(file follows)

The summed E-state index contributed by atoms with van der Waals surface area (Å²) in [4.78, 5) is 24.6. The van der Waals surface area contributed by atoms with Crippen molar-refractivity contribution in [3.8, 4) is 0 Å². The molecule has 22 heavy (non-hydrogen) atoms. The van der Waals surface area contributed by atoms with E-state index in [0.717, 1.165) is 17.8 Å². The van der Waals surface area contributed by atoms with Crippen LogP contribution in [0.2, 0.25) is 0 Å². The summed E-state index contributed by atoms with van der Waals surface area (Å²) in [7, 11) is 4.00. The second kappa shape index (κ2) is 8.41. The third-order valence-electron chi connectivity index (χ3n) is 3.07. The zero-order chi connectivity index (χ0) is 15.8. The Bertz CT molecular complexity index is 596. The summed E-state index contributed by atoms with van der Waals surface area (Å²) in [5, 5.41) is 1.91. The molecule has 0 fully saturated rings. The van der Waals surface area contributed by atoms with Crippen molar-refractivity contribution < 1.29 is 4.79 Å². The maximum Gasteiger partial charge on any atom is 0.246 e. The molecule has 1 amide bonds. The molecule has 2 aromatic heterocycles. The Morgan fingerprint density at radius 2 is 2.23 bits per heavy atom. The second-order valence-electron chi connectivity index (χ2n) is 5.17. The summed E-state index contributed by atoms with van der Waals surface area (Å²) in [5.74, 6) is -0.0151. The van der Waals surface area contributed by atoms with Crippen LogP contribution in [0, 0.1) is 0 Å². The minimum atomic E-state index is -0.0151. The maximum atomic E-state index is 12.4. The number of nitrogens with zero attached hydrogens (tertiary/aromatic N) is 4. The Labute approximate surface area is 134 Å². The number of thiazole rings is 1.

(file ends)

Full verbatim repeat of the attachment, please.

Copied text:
The summed E-state index contributed by atoms with van der Waals surface area (Å²) in [4.78, 5) is 24.6. The van der Waals surface area contributed by atoms with Crippen molar-refractivity contribution in [3.8, 4) is 0 Å². The molecule has 22 heavy (non-hydrogen) atoms. The van der Waals surface area contributed by atoms with E-state index in [0.717, 1.165) is 17.8 Å². The van der Waals surface area contributed by atoms with Crippen LogP contribution in [0.2, 0.25) is 0 Å². The summed E-state index contributed by atoms with van der Waals surface area (Å²) in [7, 11) is 4.00. The second kappa shape index (κ2) is 8.41. The third-order valence-electron chi connectivity index (χ3n) is 3.07. The zero-order chi connectivity index (χ0) is 15.8. The Bertz CT molecular complexity index is 596. The summed E-state index contributed by atoms with van der Waals surface area (Å²) in [5, 5.41) is 1.91. The molecule has 0 fully saturated rings. The van der Waals surface area contributed by atoms with Crippen molar-refractivity contribution < 1.29 is 4.79 Å². The maximum Gasteiger partial charge on any atom is 0.246 e. The molecule has 1 amide bonds. The molecule has 2 aromatic heterocycles. The Morgan fingerprint density at radius 2 is 2.23 bits per heavy atom. The second-order valence-electron chi connectivity index (χ2n) is 5.17. The summed E-state index contributed by atoms with van der Waals surface area (Å²) in [5.74, 6) is -0.0151. The van der Waals surface area contributed by atoms with Crippen LogP contribution in [0, 0.1) is 0 Å². The minimum atomic E-state index is -0.0151. The maximum atomic E-state index is 12.4. The number of nitrogens with zero attached hydrogens (tertiary/aromatic N) is 4. The Labute approximate surface area is 134 Å². The number of thiazole rings is 1.